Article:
I think Henri is a great choice over Maurice as captain for exactly the reasons you specified. I would have done the same for sure.

Quote:

•Starshinov was a Soviet All-Star (apparently at LW) in 1970 over Firsov and a young Kharlamov. I think he'll be just fine.
And only two years later he wasn't good enough to go best on best in the Summit Series, playing one ineffectual game.

So, maybe, maybe not. It isn't an easy thing to determine that is for sure.


Quote:

•Your use of statistics in the Lewis / Ogrodnick comparison is horrendous. The talent pool of LWs in the NHL was at an all-time low in the 1980s (speculation - did rapid expansion result in many wings being converted to center?) and yet you're only comparing them to other LWs of their eras? Brutal. Lewis is in the Hall of Fame, albeit by the Veterans' Committee. Ogrodnick had one pretty good year, but overall was a significantly worse player than Shane Doan and Rene Robert.
It is no more horrendous than you using top 25 finishes to pimp up a guy from the 30s, really.

You're the one who brought up the point per game thing, you just chose a absurdly low minimum of 200 games over 13 seasons (20% of the games).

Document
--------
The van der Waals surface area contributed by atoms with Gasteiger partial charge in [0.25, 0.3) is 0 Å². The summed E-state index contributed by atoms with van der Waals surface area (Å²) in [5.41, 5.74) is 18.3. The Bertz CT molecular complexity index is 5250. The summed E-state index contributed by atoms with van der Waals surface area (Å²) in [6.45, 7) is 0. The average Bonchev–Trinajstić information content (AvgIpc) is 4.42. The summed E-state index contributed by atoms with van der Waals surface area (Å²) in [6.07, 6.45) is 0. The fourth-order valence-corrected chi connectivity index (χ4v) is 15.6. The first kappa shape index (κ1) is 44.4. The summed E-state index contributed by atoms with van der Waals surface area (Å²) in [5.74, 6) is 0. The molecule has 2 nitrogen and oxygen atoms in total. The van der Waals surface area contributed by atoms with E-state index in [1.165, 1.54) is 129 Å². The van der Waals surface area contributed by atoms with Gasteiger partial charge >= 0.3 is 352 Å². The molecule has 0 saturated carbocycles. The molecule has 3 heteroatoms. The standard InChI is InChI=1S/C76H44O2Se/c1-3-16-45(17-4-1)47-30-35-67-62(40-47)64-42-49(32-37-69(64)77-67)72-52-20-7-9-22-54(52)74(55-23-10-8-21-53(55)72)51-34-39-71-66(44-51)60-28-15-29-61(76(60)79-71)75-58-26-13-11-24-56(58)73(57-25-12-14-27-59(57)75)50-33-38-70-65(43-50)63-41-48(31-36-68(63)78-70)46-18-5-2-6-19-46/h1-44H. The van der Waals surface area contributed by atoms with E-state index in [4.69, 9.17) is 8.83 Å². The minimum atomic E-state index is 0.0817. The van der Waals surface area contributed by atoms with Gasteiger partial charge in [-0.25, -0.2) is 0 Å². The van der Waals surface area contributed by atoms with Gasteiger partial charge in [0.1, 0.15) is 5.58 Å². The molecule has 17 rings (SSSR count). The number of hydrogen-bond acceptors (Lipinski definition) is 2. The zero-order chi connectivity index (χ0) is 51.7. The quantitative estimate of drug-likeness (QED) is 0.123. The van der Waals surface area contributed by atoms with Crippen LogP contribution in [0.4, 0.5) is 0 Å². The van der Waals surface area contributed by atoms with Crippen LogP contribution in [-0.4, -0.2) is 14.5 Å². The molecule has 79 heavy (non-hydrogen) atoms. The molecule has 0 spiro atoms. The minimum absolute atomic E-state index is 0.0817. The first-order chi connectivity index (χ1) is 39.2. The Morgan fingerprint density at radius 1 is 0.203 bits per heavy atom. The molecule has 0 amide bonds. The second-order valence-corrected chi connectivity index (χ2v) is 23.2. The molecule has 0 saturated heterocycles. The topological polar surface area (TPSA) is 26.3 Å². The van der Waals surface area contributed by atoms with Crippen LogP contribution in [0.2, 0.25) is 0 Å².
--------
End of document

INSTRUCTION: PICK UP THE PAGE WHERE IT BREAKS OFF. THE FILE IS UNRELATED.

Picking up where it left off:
As soon as you bump it to even 50% of the games Ogrodnick is top 5 in PPG at LW over an equal 10 year span from his start.

I didn't even know that Ogrodnick would end up rating higher over his peers over his career than Lewis in PPG until after you brought it up. :)

Secondly, while I agree that often LW is one of the weaker positions offensively, if we start into the "Era" thing, we just end up with newer players are by and large much better than older ones.

That is why we compare them to their peers in the first place.

I'm not saying Ogrodnick belongs in the Hall (veterans committee or no) or even that he is better than Lewis. Just that he is a productive offensive left winger.

(As an aside, Goulet *is* in the Hall and Propp is criminally underrated and should be)